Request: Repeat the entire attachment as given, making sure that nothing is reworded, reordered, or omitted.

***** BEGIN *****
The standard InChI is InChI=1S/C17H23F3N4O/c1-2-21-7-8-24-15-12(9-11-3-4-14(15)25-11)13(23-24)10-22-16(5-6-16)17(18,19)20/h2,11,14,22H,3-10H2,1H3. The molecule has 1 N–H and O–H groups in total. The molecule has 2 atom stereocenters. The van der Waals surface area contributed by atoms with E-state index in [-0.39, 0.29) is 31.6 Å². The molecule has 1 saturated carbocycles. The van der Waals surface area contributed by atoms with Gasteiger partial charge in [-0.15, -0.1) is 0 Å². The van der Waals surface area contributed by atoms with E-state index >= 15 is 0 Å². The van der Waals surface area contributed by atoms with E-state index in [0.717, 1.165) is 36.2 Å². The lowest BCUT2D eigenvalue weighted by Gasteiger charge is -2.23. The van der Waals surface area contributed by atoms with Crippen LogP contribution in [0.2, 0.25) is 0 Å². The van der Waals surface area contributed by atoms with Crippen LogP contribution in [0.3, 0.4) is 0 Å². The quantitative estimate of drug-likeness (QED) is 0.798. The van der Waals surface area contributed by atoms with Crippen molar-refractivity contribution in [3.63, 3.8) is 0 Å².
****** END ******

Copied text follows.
The standard InChI is InChI=1S/C17H23F3N4O/c1-2-21-7-8-24-15-12(9-11-3-4-14(15)25-11)13(23-24)10-22-16(5-6-16)17(18,19)20/h2,11,14,22H,3-10H2,1H3. The molecule has 1 N–H and O–H groups in total. The molecule has 2 atom stereocenters. The van der Waals surface area contributed by atoms with E-state index in [-0.39, 0.29) is 31.6 Å². The molecule has 1 saturated carbocycles. The van der Waals surface area contributed by atoms with Gasteiger partial charge in [-0.15, -0.1) is 0 Å². The van der Waals surface area contributed by atoms with E-state index >= 15 is 0 Å². The van der Waals surface area contributed by atoms with E-state index in [0.717, 1.165) is 36.2 Å². The lowest BCUT2D eigenvalue weighted by Gasteiger charge is -2.23. The van der Waals surface area contributed by atoms with Crippen LogP contribution in [0.2, 0.25) is 0 Å². The van der Waals surface area contributed by atoms with Crippen LogP contribution in [0.3, 0.4) is 0 Å². The quantitative estimate of drug-likeness (QED) is 0.798. The van der Waals surface area contributed by atoms with Crippen molar-refractivity contribution in [3.63, 3.8) is 0 Å².